This Thursday, Ethics judge Hans-Joachim Eckert published a report on corruption allegations, which cleared Russia and Qatar of corruption after they were chosen to host the next two World Cups, but also criticized England for flouting bid rules. Just a few hours later, Garcia, who had spent two years investigating the claims of wrongdoing, publicly criticized the report, and revealed to the BBC that he never saw Eckert’s final report before it was released to the media. He issued a statement stating that Eckert’s publication was “erroneous”. It’s not yet clear what Garcia thinks is wrong with Eckert’s report, but he intends to appeal to FIFA.
Eckert, who is the chairman of the adjudicatory chamber of FIFA’s independent ethics committee, claimed to be “surprised” about Garcia’s criticism. Garcia’s criticism prompted numerous key soccer figures, including English Football Association chairman Greg Dyke, to call for his original findings, which are contained in a 300+ page document, to be published. They claim that the “disagreement” between Eckert and Garcia, in addition to the need for “complete transparency”, means the full report should be made public as soon as possible.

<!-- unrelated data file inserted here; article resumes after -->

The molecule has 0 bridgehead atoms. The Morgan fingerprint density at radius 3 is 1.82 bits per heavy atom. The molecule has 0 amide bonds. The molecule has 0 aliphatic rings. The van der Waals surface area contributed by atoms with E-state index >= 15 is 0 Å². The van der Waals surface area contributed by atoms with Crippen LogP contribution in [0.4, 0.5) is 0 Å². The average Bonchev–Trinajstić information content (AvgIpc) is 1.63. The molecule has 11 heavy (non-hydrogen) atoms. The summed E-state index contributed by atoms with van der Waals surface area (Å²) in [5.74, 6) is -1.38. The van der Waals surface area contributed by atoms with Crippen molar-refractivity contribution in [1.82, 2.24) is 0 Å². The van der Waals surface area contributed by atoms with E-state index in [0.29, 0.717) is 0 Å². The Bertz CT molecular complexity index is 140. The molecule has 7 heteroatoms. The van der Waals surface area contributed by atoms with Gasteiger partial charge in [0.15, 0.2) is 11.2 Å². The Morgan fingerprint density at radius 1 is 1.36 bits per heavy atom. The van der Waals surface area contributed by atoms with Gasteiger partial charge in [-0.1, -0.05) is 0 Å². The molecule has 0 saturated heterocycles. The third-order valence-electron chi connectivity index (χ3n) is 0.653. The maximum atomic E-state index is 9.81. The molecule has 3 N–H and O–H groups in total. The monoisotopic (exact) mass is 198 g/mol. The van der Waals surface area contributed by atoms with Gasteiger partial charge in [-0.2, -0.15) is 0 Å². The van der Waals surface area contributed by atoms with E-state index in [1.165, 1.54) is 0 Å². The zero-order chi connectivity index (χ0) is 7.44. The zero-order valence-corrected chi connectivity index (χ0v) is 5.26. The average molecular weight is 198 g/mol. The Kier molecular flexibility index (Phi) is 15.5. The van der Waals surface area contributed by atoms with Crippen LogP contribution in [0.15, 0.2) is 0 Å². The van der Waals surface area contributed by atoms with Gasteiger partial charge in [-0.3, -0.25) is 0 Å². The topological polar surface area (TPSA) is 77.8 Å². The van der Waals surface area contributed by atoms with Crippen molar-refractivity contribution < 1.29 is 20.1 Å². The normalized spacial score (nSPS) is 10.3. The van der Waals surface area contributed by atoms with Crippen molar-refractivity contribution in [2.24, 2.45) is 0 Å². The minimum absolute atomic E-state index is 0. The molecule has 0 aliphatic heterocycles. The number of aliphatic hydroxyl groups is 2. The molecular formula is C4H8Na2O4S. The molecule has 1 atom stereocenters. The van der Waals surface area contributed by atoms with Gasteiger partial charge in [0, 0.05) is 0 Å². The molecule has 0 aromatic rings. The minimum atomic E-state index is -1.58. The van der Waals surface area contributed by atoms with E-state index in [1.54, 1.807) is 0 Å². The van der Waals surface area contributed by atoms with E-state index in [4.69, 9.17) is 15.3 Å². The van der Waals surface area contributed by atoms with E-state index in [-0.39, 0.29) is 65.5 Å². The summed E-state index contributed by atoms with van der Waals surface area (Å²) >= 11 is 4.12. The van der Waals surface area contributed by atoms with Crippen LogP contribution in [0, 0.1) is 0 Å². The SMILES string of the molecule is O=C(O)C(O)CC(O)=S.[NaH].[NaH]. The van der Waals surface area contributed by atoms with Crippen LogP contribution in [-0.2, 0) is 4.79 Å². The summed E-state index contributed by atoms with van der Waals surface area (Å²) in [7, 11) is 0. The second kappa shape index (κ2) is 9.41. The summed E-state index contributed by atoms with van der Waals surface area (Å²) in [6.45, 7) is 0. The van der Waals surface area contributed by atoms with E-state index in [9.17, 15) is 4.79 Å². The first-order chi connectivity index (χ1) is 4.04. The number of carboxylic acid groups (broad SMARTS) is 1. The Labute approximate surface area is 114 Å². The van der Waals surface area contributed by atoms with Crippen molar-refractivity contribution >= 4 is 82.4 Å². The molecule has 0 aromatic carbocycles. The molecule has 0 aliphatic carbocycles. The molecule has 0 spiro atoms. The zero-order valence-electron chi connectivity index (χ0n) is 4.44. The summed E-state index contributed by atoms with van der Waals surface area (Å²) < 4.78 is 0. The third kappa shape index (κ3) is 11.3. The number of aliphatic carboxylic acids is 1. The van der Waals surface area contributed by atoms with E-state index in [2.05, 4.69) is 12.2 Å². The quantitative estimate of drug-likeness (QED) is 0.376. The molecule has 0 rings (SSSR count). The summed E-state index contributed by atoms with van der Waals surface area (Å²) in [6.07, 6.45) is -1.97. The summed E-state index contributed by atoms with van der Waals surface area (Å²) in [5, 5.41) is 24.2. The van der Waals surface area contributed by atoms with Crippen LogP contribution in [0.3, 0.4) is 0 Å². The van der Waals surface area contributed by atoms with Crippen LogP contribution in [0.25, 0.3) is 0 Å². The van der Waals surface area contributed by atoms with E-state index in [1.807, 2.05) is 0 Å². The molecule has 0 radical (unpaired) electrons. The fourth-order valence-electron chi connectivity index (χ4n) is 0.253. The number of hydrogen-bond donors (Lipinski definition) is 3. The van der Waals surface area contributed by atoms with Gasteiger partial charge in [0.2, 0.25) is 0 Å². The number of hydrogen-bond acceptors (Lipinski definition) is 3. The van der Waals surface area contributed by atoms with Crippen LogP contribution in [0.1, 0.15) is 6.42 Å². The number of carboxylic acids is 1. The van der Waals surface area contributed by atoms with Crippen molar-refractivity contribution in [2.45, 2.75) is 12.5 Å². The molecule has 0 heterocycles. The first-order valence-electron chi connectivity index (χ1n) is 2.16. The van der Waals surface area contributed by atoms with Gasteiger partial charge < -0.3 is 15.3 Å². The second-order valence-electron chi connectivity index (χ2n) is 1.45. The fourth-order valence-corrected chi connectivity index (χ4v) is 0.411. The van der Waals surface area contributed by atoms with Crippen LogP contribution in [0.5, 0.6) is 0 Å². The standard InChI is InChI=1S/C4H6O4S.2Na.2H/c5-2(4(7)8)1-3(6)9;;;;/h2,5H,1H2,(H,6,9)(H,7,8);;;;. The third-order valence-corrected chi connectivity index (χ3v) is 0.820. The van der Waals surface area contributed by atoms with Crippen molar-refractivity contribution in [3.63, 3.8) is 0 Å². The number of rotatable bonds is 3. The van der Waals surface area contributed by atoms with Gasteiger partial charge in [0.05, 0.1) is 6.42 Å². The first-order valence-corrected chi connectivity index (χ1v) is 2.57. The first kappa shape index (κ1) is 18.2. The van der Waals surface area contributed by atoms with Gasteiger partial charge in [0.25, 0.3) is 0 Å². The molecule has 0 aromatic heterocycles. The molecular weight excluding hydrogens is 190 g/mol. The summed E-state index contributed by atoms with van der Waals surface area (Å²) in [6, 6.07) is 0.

Despite these pleas, Eckert said that he had no desire to take that step, claiming that the need to respect the rights of confidentiality for continental law prevent him from doing so. According to Eckert, continental law doesn’t allow him to do this, and he can’t do it in total even by the FIFA code of ethics.
Following Garcia’s statement, Dyke said that FIFA’s report into World Cup corruption was now nothing more than a joke. Eckert, however, disagreed, saying that it’s not a real problem because he’s only made a statement, and has yet to make a decision. In the statement, however, Eckert writes that he can go further and make the final report. On Friday, Eckert released a statement that he had been speaking with Garcia, and that they would meet face-to-face to discuss Garcia’s concerns. In the meanwhile, the man who led the technical bid inspections into the 2018 and 2022 World Cups is under investigation by FIFA for allegedly breaching its code of ethics.